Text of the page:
The stomach would probably profit from a reduction in pressure, but then the question is how high will the obstructive events go? In the long run, you may be better off with a slightly higher AHI and a lower pressure so the stomach is happier and the sleep is more continuous.

Have you reported the aerophagia (the bloating and cramping) to your sleep doc? If not, you need to start there. If you've been dealing with serious aerophagia for two months, it's time to get the sleep doc's attention about this. Until the aerophagia is dealt with, you're not likely to sleep well with the PAP. Until you're sleeping better with the PAP, there's no way to tell if the CAs are a real problem or not.

So focus on doing what you can to minimize the aerophagia.

Standard advice for aerophagia includes:
  • Do all the GERD self-help stuff---in particular, try sleeping with the head of the bed raised and don't eat too late.
  • If you have Flex turned OFF, turn it on and see if that helps.
  • If you have Flex turned ON, play with the settings---don't automatically assume that "more" exhalation relief equals "more" comfort. Some people find a Flex setting of 1 or 2 to be more comfortable and more natural feeling than a setting of 3.
  • If you have Flex turned ON, experiment with turning Flex OFF.
  • Consider prudent use of the Ramp. On the PR machines, if events start happening during the ramp up period, the machine will raise the pressure by about 1 cm and then continue ramping up to full pressure from there. By prudent use of the ramp, I mean two things:
    • Set the starting ramp pressure not too far below your prescribed pressure, and set the ramp time to be reasonable---long enough for you to get to sleep, but not several times longer than it will take you to get to sleep. With a prescribed pressure of 12, I'd suggest a starting ramp pressure of around 8cm if you can tolerate it.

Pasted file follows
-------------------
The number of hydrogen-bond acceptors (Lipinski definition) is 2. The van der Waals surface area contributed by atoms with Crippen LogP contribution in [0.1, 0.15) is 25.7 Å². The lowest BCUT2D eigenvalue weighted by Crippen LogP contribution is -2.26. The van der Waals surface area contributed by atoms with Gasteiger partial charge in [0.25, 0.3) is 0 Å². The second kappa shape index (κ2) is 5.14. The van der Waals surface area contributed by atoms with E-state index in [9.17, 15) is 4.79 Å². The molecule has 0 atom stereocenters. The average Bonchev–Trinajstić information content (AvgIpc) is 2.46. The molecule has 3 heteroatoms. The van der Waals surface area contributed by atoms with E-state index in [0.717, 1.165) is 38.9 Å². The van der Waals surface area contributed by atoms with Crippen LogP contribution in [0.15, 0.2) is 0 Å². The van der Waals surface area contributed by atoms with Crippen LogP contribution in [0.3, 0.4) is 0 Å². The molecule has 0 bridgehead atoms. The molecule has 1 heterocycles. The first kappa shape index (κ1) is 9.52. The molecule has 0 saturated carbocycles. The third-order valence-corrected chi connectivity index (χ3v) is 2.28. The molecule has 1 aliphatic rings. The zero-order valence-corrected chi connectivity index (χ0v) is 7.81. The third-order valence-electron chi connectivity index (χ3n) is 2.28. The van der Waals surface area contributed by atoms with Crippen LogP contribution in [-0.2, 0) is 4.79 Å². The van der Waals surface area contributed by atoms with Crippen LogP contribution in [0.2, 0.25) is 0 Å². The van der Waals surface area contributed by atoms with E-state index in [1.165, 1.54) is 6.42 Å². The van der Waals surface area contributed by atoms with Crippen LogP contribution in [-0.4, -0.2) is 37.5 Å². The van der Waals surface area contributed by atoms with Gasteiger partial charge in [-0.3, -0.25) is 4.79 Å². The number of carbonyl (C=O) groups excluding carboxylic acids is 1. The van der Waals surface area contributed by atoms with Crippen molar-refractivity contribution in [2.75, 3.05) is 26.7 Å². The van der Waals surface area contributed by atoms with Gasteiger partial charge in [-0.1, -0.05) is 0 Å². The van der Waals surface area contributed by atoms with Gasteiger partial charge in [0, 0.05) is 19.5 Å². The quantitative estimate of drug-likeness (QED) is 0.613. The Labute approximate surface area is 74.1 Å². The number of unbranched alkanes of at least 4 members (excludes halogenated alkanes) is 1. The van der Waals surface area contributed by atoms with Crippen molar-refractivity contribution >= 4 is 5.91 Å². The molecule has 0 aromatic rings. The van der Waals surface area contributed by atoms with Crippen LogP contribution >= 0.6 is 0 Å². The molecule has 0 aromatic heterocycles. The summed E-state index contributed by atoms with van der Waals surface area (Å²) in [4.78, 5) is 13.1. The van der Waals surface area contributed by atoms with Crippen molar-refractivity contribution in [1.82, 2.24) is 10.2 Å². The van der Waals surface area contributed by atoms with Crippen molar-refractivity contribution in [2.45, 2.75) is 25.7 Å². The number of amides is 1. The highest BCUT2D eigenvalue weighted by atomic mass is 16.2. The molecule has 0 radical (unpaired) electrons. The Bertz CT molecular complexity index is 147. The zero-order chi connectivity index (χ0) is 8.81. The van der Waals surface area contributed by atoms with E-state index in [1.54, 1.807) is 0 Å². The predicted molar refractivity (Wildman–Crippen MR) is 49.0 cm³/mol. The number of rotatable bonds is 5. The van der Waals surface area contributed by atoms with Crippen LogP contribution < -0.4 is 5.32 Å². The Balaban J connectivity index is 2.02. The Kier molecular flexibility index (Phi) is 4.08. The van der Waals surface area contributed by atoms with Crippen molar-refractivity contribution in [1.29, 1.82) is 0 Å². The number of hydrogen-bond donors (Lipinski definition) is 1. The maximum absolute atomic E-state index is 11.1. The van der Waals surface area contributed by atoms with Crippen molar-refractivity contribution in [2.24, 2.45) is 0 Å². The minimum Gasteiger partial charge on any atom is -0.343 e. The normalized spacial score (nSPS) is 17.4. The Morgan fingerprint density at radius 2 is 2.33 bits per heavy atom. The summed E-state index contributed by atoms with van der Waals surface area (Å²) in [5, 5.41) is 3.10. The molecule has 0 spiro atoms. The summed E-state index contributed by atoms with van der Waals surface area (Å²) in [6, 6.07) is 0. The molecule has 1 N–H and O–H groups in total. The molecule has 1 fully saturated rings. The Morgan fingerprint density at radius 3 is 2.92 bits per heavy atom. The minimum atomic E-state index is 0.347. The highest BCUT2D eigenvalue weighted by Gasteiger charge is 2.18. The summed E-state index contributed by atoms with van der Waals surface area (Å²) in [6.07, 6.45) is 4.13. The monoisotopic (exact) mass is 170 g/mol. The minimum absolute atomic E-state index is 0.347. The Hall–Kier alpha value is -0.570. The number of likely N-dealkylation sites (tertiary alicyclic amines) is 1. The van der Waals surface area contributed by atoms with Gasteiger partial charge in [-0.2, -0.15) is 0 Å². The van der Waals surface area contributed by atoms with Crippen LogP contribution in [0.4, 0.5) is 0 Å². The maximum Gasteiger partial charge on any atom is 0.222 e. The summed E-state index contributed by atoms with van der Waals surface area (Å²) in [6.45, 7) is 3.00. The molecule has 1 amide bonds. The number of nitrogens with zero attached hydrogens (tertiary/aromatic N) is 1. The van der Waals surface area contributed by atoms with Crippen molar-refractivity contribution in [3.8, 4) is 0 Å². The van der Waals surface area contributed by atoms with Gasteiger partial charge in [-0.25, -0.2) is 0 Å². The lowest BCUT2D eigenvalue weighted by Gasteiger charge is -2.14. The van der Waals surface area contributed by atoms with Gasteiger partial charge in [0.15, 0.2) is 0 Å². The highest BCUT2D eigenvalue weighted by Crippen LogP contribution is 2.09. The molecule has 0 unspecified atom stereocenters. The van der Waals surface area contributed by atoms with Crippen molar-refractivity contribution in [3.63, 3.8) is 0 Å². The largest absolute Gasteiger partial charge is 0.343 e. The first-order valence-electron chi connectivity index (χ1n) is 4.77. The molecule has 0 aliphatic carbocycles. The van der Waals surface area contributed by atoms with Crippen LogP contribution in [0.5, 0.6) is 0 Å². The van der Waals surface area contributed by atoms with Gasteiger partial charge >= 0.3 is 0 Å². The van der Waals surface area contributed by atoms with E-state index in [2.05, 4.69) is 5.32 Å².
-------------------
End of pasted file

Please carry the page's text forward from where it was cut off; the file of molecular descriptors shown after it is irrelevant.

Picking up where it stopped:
• Hit the ramp button whenever you wake up with your stomach feeling bloated or ballooned. The lower pressure may ease the stomach problems.
  • If there's evidence of mouth breathing, the consider using a FFM or a chinstrap or both.
  • Experiment with sleeping positions. Sleeping on the right side may make the aerophagia worse than sleeping on the left side---it has to do with the internal arrangement of our organs. Sleeping on your back may make the aerophagia a bit easier. Also consider your head position relative to your chest. Some people find having their chin pointed away from the chest helps prevent the swallowing; others (including me) find that it's better to have the chin pointed down towards the chest.
  • Experiment with the humidifier setting and the temp setting on the hose if you use a heated hose. Too much or too little humidity may cause congestion or nasal or mouth dryness that leads to swallowing. Too much or too little heat may also cause discomfort in the sinuses or the mouth, which can lead to swallowing.
If nothing seems to help OR if the aerophagia is really severe, the make sure you call the doctor. For some people the only real solution to aerophagia is to be switched from CPAP/APAP to a bi-level machine. The EPAP on a bi-level machine can sometimes be set lower than the CPAP setting without any statistically important increase in the number of obstructive events, and hence the mean pressure needed to control the OSA can be reduced, and this in turn can lead to real relief of the aerophagia problems.
03-19-2014 03:09 PM
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robysue Online